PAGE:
|One of my preferred eateries here in Lyon|
Elegantly-laid tables, fine wines, beautifully prepared dishes. These are just a few of the many images that are conjured up when discussing what eating in France is like, but the reality is somewhat different. Contrary to widely-held views, eating here is not first and foremost about enjoying the food. It’s about enjoying the people who sit down to eat it.
I’m writing this entry in response to a commenter on The Guardian who suggested that I write about French cheeses, of which he is a fan. Having thought about it for a while though, all my ideas for this subject seemed to revolve around the usual kind of gushing praise that British and other newspapers heap upon French food in their ‘Food & Drink’ sections.
Articles on cheese in these papers often talk about bringing a fine selection of cheeses out of the fridge on time and laying them lovingly onto elegant cheese platters and selecting four of five excellent bottles, one for each cheese, and at least two different breads, before going on to relate the exquisite sensations to be enjoyed whilst eating and drinking each cheese and wine etcetera. But I just couldn’t bring myself to do that, so I hope the commenter concerned will understand why and forgive me.
The majority of French people do know how to select and serve cheese of course, and they also know how to eat correctly in good restaurants and prepare finely-tuned cuisine, but it isn’t what many of them prefer to do, which is to burn the good etiquette book and chuck it out the window.
A first social invitation to eat often involves a more-or-less formal table. Your host may even serve your wine, your food is served for you, and in no circumstances do you help in any way. You’re the guest after all. But if all goes well and everyone enjoys each other’s company, subtle changes to the conduct of subsequent meals together will occur.
You may begin to hear things like “how about if I bring the serving bowls in and we all help ourselves?” and your host may well hold his empty glass out and ask you to fill it because the bottle is nearer to you and he can’t reach it. Politics and/or religion may begin to creep into the conversation.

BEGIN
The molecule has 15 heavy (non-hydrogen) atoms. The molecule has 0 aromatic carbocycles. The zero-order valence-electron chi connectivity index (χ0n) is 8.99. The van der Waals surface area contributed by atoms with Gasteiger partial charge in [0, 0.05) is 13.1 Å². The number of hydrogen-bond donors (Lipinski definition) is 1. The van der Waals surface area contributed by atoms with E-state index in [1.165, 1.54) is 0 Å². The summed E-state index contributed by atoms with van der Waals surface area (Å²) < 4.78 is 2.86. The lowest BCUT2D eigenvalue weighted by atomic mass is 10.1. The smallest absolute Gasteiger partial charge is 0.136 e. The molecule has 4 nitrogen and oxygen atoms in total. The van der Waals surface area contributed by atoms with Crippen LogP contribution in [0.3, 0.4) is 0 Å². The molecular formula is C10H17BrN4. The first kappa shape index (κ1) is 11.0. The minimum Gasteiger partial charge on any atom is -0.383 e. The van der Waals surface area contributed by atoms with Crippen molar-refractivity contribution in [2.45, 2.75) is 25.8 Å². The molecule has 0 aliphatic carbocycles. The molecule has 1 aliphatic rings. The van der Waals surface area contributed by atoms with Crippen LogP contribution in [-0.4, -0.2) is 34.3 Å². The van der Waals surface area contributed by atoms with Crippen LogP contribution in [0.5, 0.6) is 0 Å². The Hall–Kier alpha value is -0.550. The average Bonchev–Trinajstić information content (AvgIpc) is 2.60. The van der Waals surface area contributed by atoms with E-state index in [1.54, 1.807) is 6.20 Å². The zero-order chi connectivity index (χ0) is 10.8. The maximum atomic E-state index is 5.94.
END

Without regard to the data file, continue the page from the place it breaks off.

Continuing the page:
If this happens to you it’s a good bet that your company is appreciated and that your hosts would like to lighten up on the rules and become more relaxed and familiar with you. You should seize opportunities like this and help further them.
You will soon find yourself mopping up sauces with your bread and helping to clear the plates in preparation for the next dish. Bread connoisseurs who know each other smell bread from extremely close up to appreciate the aroma, and so shall you.
Elbows will eventually be put on tables, and you won’t get a cheese plate anymore because, like everyone else, you’ll just clean a corner of your main dish plate with bread in which to place your cheese, cheese which you have cut with your own knife after wiping it on your bread. And if people are eating different desserts, they may well ask if they can “just have a little taste of yours” before dipping into it with their own spoon.
Now you’re getting somewhere. Conversation will become more incisive, ribald jokes will be told, and it’s now that you begin to realise what eating in France is all about, which is developing relationships and not showing off your impeccable table manners. What constitutes good table manners here can, and often does, vary according to who one is eating with. The food is important, sure, but the whole exercise is ultimately geared to enjoying the company of people whom one appreciates in a relaxed and unfettered manner.
In fact, some of the very best and most satisfying meals I’ve ever eaten in France happen when longstanding friends gather together and a couple of them, or I myself, have just been to the local market. So it’s roll-your-sleeves-up time and all the charcuterie and excellent cheeses are just plonked down in the centre of the kitchen table, still in their wrappers. Napkins are kitchen paper roll. Add a couple of good breads and a few bottles of local wine – fine wines would be out of place and inappropriate here - and it’s every man woman and child for him or herself. Banter and fun guaranteed. Heaven.
That’s what real eating à-la-française means to me. Eating for many French people is first and foremost a vehicle – an excuse even – for relaxed, informal and enjoyable social interaction. This is why the sooner the etiquette book gets burned the sooner everyone can start enjoying eating and each other. And that is precisely what art de vivre is all about in its day-to-day sense.